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Home Funerals, What are they?

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Confessions of a Funeral Director
February 20, 2013

It’s strange how professional practices can reverse themselves.

Traditionally, in America, funerals have been held in the “parlour” of the deceased’s home.  During the beginning decades of the twentieth century, the funeral business became more industrialized and funerals were moved to what we now call “Funeral Homes”, or “Funeral parlour.”  Recently, however, there seems to be an interesting trending back toward “home funerals.”

Read the full article at Confessions of a Funeral Director

 

Preparing for Your Own Death

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OK to Die Blog

We all die, whether expectedly or not. When we prepare for our own death in advance, we are able to relieve the decision-making burden on those whom we love and create the opportunity for a peace-filled end of life. Do not miss this opportunity. Start your checklist today.

View, save, and/or print the checklist at OK to Die Blog

RELATED LINKS

Making an end-of life healthcare plan. (Video 4:37)

Family member testimonial (Video 0:57)

 

A guide for funeral planning

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Texas Department of Aging and Disability Services (DADS)
July 25, 2011

EDITOR'S NOTE: General information should be applicable to most states.

No one likes to think about death, let alone plan for it. In many families, discussing one's mortality is an extremely uncomfortable topic. But it is a topic that should be discussed and planned for well in advance.

By planning your funeral, you relieve your family of having to make important financial decisions during a period of great stress and grief — a time when people aren't thinking very clearly and may not know what to do because you never made your wishes known.

Read the full article at Texas Department of Aging and Disability Services (DADS)

 

What it's Like to Have a Home Funeral

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The Daily Beast
Feb 5, 2013

Preparing a body for burial is a ritual that is both ageless and tribal. Here’s what it’s like.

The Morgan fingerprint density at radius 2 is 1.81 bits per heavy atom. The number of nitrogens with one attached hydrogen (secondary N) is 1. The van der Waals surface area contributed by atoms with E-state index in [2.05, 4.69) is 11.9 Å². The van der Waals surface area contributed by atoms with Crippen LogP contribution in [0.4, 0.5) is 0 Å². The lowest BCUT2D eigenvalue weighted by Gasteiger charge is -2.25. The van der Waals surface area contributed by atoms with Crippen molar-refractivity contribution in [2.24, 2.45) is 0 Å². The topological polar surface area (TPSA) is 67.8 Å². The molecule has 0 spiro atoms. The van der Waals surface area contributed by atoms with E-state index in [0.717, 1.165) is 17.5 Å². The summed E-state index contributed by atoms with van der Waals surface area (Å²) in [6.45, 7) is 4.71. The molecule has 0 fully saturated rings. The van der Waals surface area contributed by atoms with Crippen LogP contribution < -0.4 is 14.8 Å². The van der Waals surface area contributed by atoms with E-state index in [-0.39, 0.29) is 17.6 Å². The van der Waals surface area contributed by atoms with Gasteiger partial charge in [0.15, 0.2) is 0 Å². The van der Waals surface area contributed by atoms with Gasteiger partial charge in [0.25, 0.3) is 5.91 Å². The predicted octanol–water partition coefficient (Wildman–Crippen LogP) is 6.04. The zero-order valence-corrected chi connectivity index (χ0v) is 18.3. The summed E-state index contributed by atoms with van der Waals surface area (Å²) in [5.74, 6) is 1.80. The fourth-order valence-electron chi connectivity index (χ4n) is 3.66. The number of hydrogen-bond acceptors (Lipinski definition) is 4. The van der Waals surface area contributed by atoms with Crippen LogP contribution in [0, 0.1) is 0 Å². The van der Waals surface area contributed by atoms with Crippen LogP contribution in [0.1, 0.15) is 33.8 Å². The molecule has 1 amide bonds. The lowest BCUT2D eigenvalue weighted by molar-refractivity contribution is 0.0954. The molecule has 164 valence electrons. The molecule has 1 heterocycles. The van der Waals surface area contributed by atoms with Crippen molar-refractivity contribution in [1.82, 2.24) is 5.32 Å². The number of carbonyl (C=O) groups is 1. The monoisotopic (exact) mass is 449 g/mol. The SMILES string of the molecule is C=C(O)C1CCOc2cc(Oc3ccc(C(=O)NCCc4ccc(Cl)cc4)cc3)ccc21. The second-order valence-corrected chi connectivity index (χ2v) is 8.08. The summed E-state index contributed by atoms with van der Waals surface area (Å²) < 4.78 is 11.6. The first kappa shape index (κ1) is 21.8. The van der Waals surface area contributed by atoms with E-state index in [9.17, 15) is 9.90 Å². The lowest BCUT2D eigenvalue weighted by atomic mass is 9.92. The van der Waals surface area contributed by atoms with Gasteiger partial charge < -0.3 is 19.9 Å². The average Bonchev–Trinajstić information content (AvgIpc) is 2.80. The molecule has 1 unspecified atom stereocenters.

This is the first time I am so close. There is a body bag on the table, waiting to be opened. Our best friends’ 22-year-old son’s body is inside. His mother and father are across from me, brothers beside, with several women gathered to form the circle around the table. These women will become my sisters in the next five hours, as we prepare the body together.

They are Heather, the home-funeral advocate who had helped the family arrange for the body to come home instead of the funeral parlor; Betty, a Rolfer and powerful healer and longtime caregiver of the family; Julie, a yoga teacher, friend of the mother and Joan, a lifelong family friend who had also lovingly assisted at this boy’s birth. It was Jane, the boy’s mother, who had gotten the call in the middle of the night that their son Wes had been in a bad car accident. She and her husband John had rushed to the hospital to be greeted with the words, “Your son is deceased.”

Read the full article at The Daily Beast

Thanks to The Good Funeral Guide Blog for alerting us to this article.

 

Prepaid funeral plans can be a R.I.P.-off

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Chicago Tribune
January 20, 2013

By Eleanor Laise, Kiplinger Personal Finance, Premium Health News Service

Tom Waggener remembers how pleased his parents were when they told him 15 years ago that they'd prepaid for their own funerals.

"It was so satisfying to them" to think that their children were relieved of the burden, says Waggener, 65, a retired state employee who lives near Taylorsville, Miss.

But after Waggener's mother died in 2006, the funeral home gave his family a bill for more than $10,000. It attributed the extra cost to a special order for the casket she had chosen, which was no longer in stock.

"It was an unpleasant business," Waggener says. "I really don't think prepaid funerals are a good idea."

Read the full article in  the Chicago Tribune

Last Updated ( Wednesday, 30 January 2013 20:48 )
 


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